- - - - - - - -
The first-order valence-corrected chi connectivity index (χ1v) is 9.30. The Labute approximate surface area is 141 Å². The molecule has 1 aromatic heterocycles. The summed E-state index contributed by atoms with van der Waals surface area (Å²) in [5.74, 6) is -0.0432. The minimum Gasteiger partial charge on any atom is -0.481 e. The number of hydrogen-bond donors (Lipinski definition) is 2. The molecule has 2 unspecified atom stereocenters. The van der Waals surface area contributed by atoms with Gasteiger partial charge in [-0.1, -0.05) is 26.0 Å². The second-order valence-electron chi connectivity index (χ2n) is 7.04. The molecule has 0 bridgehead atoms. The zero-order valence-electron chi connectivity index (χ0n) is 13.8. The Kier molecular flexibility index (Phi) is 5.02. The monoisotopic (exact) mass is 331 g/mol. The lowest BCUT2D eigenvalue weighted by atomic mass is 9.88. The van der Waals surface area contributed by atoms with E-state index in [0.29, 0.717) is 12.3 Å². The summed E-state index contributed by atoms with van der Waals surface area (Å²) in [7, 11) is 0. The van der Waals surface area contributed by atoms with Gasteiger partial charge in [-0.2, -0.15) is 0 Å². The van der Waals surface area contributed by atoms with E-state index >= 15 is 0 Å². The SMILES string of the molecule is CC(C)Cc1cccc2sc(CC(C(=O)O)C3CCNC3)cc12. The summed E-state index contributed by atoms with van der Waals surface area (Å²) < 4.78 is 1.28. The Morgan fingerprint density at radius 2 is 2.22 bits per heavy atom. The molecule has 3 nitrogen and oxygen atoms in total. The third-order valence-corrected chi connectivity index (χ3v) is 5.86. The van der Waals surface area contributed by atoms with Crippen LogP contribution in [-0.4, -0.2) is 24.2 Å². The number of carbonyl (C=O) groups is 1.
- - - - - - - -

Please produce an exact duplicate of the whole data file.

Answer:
The first-order valence-corrected chi connectivity index (χ1v) is 9.30. The Labute approximate surface area is 141 Å². The molecule has 1 aromatic heterocycles. The summed E-state index contributed by atoms with van der Waals surface area (Å²) in [5.74, 6) is -0.0432. The minimum Gasteiger partial charge on any atom is -0.481 e. The number of hydrogen-bond donors (Lipinski definition) is 2. The molecule has 2 unspecified atom stereocenters. The van der Waals surface area contributed by atoms with Gasteiger partial charge in [-0.1, -0.05) is 26.0 Å². The second-order valence-electron chi connectivity index (χ2n) is 7.04. The molecule has 0 bridgehead atoms. The zero-order valence-electron chi connectivity index (χ0n) is 13.8. The Kier molecular flexibility index (Phi) is 5.02. The monoisotopic (exact) mass is 331 g/mol. The lowest BCUT2D eigenvalue weighted by atomic mass is 9.88. The van der Waals surface area contributed by atoms with E-state index in [0.29, 0.717) is 12.3 Å². The summed E-state index contributed by atoms with van der Waals surface area (Å²) in [7, 11) is 0. The van der Waals surface area contributed by atoms with Gasteiger partial charge in [-0.2, -0.15) is 0 Å². The van der Waals surface area contributed by atoms with E-state index >= 15 is 0 Å². The SMILES string of the molecule is CC(C)Cc1cccc2sc(CC(C(=O)O)C3CCNC3)cc12. The summed E-state index contributed by atoms with van der Waals surface area (Å²) < 4.78 is 1.28. The Morgan fingerprint density at radius 2 is 2.22 bits per heavy atom. The molecule has 3 nitrogen and oxygen atoms in total. The third-order valence-corrected chi connectivity index (χ3v) is 5.86. The van der Waals surface area contributed by atoms with Crippen LogP contribution in [-0.4, -0.2) is 24.2 Å². The number of carbonyl (C=O) groups is 1.